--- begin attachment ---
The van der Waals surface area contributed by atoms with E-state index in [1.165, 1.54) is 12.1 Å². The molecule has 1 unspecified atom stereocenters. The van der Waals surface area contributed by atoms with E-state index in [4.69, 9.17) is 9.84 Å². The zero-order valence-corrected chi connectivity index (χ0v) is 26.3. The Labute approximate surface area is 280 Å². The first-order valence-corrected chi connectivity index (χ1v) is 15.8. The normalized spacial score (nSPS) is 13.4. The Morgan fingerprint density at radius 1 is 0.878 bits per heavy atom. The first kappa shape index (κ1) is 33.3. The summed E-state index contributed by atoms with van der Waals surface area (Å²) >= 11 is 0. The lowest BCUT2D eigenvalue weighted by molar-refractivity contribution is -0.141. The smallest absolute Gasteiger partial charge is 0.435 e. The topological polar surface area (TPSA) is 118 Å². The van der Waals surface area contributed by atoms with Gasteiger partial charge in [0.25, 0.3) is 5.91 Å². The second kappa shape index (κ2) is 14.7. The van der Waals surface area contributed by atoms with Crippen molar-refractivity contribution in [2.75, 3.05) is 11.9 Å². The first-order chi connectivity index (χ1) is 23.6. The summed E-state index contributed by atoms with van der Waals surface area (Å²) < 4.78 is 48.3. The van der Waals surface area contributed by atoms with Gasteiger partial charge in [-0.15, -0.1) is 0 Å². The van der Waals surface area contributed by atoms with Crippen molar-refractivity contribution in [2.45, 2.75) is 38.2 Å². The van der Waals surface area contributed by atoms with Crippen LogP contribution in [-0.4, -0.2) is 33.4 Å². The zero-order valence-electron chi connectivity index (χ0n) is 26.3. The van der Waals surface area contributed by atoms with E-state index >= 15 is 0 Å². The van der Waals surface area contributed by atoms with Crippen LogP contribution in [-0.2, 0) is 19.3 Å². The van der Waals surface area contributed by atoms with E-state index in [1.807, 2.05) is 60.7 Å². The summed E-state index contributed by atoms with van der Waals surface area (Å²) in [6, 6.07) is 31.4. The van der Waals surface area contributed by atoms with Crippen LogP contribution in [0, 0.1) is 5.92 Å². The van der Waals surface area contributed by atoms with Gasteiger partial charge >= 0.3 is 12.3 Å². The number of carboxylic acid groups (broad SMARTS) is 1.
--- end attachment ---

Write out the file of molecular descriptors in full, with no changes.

The van der Waals surface area contributed by atoms with E-state index in [1.165, 1.54) is 12.1 Å². The molecule has 1 unspecified atom stereocenters. The van der Waals surface area contributed by atoms with E-state index in [4.69, 9.17) is 9.84 Å². The zero-order valence-corrected chi connectivity index (χ0v) is 26.3. The Labute approximate surface area is 280 Å². The first-order valence-corrected chi connectivity index (χ1v) is 15.8. The normalized spacial score (nSPS) is 13.4. The Morgan fingerprint density at radius 1 is 0.878 bits per heavy atom. The first kappa shape index (κ1) is 33.3. The summed E-state index contributed by atoms with van der Waals surface area (Å²) >= 11 is 0. The lowest BCUT2D eigenvalue weighted by molar-refractivity contribution is -0.141. The smallest absolute Gasteiger partial charge is 0.435 e. The topological polar surface area (TPSA) is 118 Å². The van der Waals surface area contributed by atoms with Gasteiger partial charge in [0.25, 0.3) is 5.91 Å². The second kappa shape index (κ2) is 14.7. The van der Waals surface area contributed by atoms with Crippen molar-refractivity contribution in [2.75, 3.05) is 11.9 Å². The first-order chi connectivity index (χ1) is 23.6. The summed E-state index contributed by atoms with van der Waals surface area (Å²) < 4.78 is 48.3. The van der Waals surface area contributed by atoms with Gasteiger partial charge in [-0.15, -0.1) is 0 Å². The van der Waals surface area contributed by atoms with Crippen molar-refractivity contribution in [2.45, 2.75) is 38.2 Å². The van der Waals surface area contributed by atoms with Crippen LogP contribution in [-0.4, -0.2) is 33.4 Å². The zero-order valence-electron chi connectivity index (χ0n) is 26.3. The van der Waals surface area contributed by atoms with E-state index >= 15 is 0 Å². The van der Waals surface area contributed by atoms with Crippen LogP contribution in [-0.2, 0) is 19.3 Å². The van der Waals surface area contributed by atoms with E-state index in [1.807, 2.05) is 60.7 Å². The summed E-state index contributed by atoms with van der Waals surface area (Å²) in [6, 6.07) is 31.4. The van der Waals surface area contributed by atoms with Crippen LogP contribution in [0, 0.1) is 5.92 Å². The van der Waals surface area contributed by atoms with Gasteiger partial charge >= 0.3 is 12.3 Å². The number of carboxylic acid groups (broad SMARTS) is 1.